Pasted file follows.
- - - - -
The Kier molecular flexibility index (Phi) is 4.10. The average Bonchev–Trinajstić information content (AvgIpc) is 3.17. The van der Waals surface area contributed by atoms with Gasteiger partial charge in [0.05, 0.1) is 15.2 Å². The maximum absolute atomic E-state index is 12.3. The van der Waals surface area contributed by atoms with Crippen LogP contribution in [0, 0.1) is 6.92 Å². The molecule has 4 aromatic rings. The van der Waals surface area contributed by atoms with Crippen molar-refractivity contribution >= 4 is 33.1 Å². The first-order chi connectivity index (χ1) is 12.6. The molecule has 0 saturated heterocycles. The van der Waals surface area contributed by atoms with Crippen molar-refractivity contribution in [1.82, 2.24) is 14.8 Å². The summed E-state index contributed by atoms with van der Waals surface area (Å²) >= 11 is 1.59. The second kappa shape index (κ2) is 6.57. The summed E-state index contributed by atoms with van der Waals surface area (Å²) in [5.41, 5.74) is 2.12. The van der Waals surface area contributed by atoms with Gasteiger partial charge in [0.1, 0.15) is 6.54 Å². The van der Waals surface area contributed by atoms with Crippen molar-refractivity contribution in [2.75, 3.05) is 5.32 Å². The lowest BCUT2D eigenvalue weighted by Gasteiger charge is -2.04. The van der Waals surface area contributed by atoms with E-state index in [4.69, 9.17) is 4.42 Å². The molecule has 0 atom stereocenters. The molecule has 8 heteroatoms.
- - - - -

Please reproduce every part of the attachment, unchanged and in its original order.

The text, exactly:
The Kier molecular flexibility index (Phi) is 4.10. The average Bonchev–Trinajstić information content (AvgIpc) is 3.17. The van der Waals surface area contributed by atoms with Gasteiger partial charge in [0.05, 0.1) is 15.2 Å². The maximum absolute atomic E-state index is 12.3. The van der Waals surface area contributed by atoms with Crippen LogP contribution in [0, 0.1) is 6.92 Å². The molecule has 4 aromatic rings. The van der Waals surface area contributed by atoms with Crippen molar-refractivity contribution >= 4 is 33.1 Å². The first-order chi connectivity index (χ1) is 12.6. The molecule has 0 saturated heterocycles. The van der Waals surface area contributed by atoms with Crippen molar-refractivity contribution in [1.82, 2.24) is 14.8 Å². The summed E-state index contributed by atoms with van der Waals surface area (Å²) >= 11 is 1.59. The second kappa shape index (κ2) is 6.57. The summed E-state index contributed by atoms with van der Waals surface area (Å²) in [5.41, 5.74) is 2.12. The van der Waals surface area contributed by atoms with Gasteiger partial charge in [0.1, 0.15) is 6.54 Å². The van der Waals surface area contributed by atoms with Crippen molar-refractivity contribution in [2.75, 3.05) is 5.32 Å². The lowest BCUT2D eigenvalue weighted by Gasteiger charge is -2.04. The van der Waals surface area contributed by atoms with E-state index in [4.69, 9.17) is 4.42 Å². The molecule has 0 atom stereocenters. The molecule has 8 heteroatoms.